Toronto Archives reveals "Signs of Urban Life" in new exhibit|
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The City of Toronto Archives invites the public to a new exhibition starting
September 20 with the opening of "Signs of Urban Life."
The exhibit consists of more than 300 photographs, posters and other records
documenting the history of visual communication on Toronto's streets and in
other public spaces from the 19th to the 21st century.
Taking both a historical and subject-specific look at the topic, the show
includes displays specific to various eras, as well as sections on postering,
graffiti, street furniture, Dundas Square, chain stores and electric/neon
"If there's one thing that quickly becomes clear, it's that modern concerns
about the proliferation of outdoor advertising are a continuation of a
century-old debate," said exhibit curator and staff archivist Patrick Cummins.
"It was common in the 19th century to find multiple rows of the same poster,
with repetition serving to amplify the message."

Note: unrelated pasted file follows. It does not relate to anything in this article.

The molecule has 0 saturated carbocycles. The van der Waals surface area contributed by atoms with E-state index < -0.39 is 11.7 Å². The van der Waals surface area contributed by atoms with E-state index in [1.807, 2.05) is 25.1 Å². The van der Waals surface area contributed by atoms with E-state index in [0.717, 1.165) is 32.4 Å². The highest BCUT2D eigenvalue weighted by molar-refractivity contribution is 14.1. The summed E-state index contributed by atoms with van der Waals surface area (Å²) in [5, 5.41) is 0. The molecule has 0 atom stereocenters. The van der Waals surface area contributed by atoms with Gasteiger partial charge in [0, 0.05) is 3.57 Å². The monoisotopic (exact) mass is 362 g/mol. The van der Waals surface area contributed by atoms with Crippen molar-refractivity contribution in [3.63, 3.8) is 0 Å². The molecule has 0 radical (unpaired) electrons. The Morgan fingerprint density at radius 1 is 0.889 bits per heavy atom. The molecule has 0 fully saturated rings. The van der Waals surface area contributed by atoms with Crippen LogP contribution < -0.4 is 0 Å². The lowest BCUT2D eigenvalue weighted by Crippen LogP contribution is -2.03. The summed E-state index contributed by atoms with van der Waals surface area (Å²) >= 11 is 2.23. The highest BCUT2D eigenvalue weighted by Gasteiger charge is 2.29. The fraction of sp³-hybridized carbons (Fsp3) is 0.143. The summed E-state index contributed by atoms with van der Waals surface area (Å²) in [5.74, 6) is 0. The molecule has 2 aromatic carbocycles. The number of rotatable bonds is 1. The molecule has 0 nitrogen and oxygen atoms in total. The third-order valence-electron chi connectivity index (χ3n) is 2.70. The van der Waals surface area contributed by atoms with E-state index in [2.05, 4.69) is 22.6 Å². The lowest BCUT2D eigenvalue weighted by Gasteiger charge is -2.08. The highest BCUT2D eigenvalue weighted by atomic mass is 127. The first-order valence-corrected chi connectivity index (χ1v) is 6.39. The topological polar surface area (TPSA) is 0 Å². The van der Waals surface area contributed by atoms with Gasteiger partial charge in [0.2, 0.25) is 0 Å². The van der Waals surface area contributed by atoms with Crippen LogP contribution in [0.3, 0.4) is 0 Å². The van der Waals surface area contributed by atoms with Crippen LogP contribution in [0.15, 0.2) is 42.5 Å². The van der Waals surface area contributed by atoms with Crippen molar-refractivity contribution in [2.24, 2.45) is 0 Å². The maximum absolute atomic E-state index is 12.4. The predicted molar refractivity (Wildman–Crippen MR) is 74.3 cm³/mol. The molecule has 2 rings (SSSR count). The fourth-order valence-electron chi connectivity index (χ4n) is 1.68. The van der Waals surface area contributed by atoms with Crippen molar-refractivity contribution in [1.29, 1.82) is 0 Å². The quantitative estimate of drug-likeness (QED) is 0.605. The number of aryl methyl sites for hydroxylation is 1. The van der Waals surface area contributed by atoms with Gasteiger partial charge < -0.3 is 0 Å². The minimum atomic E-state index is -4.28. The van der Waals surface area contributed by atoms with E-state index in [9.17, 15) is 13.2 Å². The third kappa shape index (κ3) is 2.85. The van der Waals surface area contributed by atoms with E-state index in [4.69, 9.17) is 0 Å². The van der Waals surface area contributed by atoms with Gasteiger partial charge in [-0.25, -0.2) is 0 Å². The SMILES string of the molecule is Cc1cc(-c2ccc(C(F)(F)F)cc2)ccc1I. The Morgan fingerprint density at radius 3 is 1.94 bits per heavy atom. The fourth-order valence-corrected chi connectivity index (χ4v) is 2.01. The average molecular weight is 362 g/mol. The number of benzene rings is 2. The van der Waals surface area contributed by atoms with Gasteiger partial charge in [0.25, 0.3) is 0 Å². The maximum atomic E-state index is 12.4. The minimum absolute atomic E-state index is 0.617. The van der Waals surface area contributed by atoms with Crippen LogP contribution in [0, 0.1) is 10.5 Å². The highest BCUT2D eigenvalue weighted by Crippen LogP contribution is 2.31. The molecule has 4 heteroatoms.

The growth of the city to include suburbs and a reliance on cars is reflected
in the evolution of outdoor communication, as signs became larger, brighter and
flashier. Changing values regarding religion, politics, and language are also
reflected in the exhibit.
The City of Toronto Archives is at 255 Spadina Rd., just south of Casa Loma and
a short walk north from the Dupont subway station.
The free exhibit is open Monday to Friday from 9 a.m. to 4:30 p.m. and
Saturday from 10 a.m. to 4:30 p.m.
For more information on the exhibit and City of Toronto Archives services such
as the research hall, call 416-397-0778 or visit http://www.toronto.ca/archives
Karen Teeple, Manager, City of Toronto Archives, 416-397-7393
Patrick Cummins, City of Toronto Archives, 416-397-0738